(Illustration is from The Birth of the Universe: The Kingfisher Young People’s Book of Space, 1998.
  Graphic drawn by Ed Gabel, former Associate Graphics Director of Time.)

 

                        Sources: Closer To Truth           

 

            As I gathered material for this essay, I was delighted to find an outstanding collection of video interviews by many of the physicists who have created the current view of the origins of the Universe. That website is ClosertoTruth, a magnificent collection of interviews of the top-gun physicists on the planet.   Robert Kuhn, who conducts the interviews, has selected the cream of the crop: several Nobel laureates, prominent authors, physicists, cosmologists, philosophers and professors of theology.  My thanks to Robert Kuhn for making these clips freely available.

 

            As several of the physicists state, there are several possible explanations for fine-tuning.

(I will revisit these and others at the conclusion, but this will help you get my drift.)

 

Religious explanation: God created the Universe (by setting the knobs just so).              

 

Random luck: It just turned out the way it did.  We won the cosmic jackpot.

 

Grand Theory:  An unknown theory forces things to be the way they are.
Scientists haven’t worked it out yet. Human brains may still be too primitive to figure it out. 
Monkeys don’t understand quantum mechanics either.

 

Multiverse:  There are an infinite number of Universes with different laws.
We are in one of the very few that permits intelligent life.

 

            I’ll come back to these later.

 

Alpha

 

 

  Alpha: the Fine Structure Constant:
How Electrons Move

 

            Let’s examine one important class of knobs on the Universe-creation machine.

These knobs are called the coupling constants.  These are the constants that determine how strongly a particle feels a particular force.

 

            The most famous of these is the fine structure constant alpha, which determines the strength of the electromagnetic force on an electron. (Here I summarize the Wikipedia article on the Fine-structure constant.)


According to quantum mechanics, negatively charged electrons are confined to their particular orbits around the positively charged nucleus by the exchange of photons only of particular definite energies.  These quantized orbitals determine how tightly bound
an electron is to the nucleus. This relationship is reflected by the fine structure constant alpha, which = about 1 / 137.

 

            Now, the question is "why is it 1 / 137?"  If it were 4% larger, then stellar fusion would not produce carbon, so carbon-based life would be impossible! If it were > .1, then stellar fusion itself would be impossible, and there would no stars in the Universe! As Nobel laureate Richard Feynman put it in 1985 -

 

"all good theoretical physicists put this number up on their wall and worry about it. Nobody knows where the number comes from.  It's one of the greatest mysteries of physics ... You might say the "hand of God" wrote that number and we don't know how He pushed his pencil."

 

            Or consider this quote from Nobel laureate Max Born that appears in Arthur I. Miller's 2009 book, Deciphering the Cosmic Number:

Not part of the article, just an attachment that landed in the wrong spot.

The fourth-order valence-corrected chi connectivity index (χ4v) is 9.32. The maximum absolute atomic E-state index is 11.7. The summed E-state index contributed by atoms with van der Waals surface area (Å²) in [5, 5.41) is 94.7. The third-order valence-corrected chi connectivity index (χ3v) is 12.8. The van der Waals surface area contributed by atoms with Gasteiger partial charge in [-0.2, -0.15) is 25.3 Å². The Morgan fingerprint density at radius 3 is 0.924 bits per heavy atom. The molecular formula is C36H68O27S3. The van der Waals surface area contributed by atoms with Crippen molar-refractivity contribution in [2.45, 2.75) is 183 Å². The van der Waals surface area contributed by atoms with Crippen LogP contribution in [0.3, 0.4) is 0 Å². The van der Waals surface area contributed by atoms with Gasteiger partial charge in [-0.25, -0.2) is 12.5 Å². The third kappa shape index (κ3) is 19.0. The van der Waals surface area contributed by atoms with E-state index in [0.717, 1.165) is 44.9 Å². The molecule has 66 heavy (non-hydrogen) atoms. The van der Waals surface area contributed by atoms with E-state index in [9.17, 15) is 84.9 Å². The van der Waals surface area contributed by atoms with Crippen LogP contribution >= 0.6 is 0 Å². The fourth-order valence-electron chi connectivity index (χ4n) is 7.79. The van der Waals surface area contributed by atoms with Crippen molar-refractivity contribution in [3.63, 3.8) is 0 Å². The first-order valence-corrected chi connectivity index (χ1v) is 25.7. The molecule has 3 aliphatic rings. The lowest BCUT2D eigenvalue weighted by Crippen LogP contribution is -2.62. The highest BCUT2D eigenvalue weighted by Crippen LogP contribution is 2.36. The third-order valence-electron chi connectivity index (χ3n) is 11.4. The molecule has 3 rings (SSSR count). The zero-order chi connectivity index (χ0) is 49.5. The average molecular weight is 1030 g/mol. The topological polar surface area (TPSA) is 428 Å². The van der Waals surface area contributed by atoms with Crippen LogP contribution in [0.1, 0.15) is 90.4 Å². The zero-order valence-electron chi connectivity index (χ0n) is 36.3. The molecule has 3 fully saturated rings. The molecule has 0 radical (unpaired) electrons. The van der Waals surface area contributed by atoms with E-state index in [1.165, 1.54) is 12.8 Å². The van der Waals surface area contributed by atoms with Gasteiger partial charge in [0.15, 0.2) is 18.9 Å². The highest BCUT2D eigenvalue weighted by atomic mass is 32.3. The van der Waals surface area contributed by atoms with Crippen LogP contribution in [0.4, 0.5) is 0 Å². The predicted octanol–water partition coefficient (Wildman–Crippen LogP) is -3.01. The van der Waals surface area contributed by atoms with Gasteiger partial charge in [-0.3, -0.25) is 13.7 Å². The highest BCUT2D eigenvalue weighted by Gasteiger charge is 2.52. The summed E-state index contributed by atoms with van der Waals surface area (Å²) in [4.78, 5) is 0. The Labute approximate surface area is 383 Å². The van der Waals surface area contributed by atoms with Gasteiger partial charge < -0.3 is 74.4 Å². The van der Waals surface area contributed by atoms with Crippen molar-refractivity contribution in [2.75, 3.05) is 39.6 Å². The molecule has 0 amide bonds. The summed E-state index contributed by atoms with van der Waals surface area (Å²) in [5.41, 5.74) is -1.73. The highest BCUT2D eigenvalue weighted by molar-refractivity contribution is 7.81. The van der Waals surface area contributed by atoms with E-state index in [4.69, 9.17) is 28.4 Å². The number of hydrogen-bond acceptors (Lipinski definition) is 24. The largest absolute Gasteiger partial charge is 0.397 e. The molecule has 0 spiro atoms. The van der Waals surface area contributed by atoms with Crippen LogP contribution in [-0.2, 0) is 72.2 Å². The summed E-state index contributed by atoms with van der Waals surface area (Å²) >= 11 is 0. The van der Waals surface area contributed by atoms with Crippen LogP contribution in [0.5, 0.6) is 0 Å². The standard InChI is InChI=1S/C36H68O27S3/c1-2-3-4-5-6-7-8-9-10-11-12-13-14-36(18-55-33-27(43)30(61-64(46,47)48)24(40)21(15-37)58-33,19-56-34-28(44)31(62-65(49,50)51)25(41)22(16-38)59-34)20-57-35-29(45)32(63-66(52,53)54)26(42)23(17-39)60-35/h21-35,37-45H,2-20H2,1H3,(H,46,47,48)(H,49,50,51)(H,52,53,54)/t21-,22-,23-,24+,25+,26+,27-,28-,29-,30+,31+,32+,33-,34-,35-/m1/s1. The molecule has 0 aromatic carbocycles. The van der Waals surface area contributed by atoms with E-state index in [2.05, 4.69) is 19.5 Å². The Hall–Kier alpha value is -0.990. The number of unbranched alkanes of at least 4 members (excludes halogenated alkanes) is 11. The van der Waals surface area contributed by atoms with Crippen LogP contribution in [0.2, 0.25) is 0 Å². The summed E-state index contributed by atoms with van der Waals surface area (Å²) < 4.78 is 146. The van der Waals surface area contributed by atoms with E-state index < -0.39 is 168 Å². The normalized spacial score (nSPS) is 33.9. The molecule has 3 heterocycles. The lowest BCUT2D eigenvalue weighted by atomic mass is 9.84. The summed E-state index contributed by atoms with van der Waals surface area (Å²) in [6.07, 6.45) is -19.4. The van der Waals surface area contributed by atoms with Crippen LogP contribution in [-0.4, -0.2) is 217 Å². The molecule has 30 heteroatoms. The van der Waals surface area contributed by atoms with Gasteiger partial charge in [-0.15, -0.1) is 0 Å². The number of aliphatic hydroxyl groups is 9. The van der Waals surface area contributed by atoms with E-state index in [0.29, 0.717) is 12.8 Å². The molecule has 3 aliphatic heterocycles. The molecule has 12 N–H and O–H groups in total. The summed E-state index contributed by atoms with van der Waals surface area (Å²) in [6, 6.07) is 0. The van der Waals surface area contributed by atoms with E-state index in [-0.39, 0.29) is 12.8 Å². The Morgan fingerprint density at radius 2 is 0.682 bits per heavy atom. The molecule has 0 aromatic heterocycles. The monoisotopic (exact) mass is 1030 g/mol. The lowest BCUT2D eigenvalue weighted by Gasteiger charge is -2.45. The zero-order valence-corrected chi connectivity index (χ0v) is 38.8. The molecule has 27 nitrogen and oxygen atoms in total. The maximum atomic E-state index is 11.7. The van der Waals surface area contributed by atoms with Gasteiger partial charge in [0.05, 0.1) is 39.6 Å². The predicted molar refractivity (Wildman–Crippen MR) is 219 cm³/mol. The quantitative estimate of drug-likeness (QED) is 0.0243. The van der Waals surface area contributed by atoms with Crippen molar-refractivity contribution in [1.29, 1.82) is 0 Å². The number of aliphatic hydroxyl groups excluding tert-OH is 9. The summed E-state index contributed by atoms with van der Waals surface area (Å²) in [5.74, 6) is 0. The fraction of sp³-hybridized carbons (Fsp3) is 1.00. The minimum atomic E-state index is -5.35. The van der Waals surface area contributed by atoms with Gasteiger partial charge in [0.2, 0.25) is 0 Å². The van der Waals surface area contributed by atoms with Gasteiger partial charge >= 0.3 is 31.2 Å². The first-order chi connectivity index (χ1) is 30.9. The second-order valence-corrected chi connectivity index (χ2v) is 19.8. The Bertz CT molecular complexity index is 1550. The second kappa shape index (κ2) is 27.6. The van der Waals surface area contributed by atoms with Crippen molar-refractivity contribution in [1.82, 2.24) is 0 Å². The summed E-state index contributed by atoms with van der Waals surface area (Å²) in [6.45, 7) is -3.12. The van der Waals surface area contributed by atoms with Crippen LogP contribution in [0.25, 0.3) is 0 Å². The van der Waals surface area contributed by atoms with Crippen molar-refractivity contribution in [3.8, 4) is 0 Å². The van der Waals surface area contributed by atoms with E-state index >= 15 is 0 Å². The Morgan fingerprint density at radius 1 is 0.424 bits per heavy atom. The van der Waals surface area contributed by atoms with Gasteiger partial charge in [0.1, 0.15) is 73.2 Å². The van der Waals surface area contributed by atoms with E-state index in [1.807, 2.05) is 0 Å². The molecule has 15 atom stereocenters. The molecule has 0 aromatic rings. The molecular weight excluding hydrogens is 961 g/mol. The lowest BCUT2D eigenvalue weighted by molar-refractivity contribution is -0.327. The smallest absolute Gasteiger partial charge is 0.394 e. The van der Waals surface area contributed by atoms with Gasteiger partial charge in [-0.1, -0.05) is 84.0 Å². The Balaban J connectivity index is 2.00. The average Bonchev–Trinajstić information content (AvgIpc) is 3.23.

"If alpha [the fine structure constant] were bigger than it really is, we should not be able to distinguish matter from ether [the vacuum, nothingness], and our task to disentangle the natural laws would be hopelessly difficult. The fact however that alpha has just its value 1/137 is certainly no chance but itself a law of nature. It is clear that the explanation of this number must be the central problem of natural philosophy."

 

       Living organisms are made from about two dozen elements, principally carbon, hydrogen,
oxygen, nitrogen, phosphorus, and sulfur, but also many other elements including sodium,
potassium, chlorine, calcium, magnesium, iron, copper, and zinc.
If the coupling contants were substantially different, then only hydrogen would have formed.
The existence of life depends on a compatible fine-structure constant.

 

NASA Galaxies

 

                                   Omega Lamba: The Cosmological Constant:

                          Dark Energy is 73% of the Mass-Energy of the Universe

 

            More recently, because of discoveries just in the past decade, the cosmological constant,
omega lambda, has taken center stage.


The ultimate fate of the Universe has long been an open question.
Then, in 1998, observations of distant Type 1a supernovas indicated unexpectedly that
the Universe is undergoing an accelerated expansion.  This has since been confirmed many times.

 

            Presumably the Universe is expanding as a result of residual effects of the Big Bang,
the event 13.7 billion years ago that created all matter from an infinitely dense, infinitely hot dot
in the quantum foam. But due to the gravitational force of all that matter, one would think that
the expansion would be slowing down, just like a ball attached to a paddle by a rubber string.
However, the distant supernovas are speeding away from us faster and faster.  What is driving that acceleration?

 

            The current best theory is Dark Energy!  All of space is filled with this type of energy,
which, unlike gravity, exerts a repellent force on all matter.  That, according to theory,
is what is causing the Universe's accelerating expansion.

 

            The cosmological constant (physicists, forgive this simplification) expresses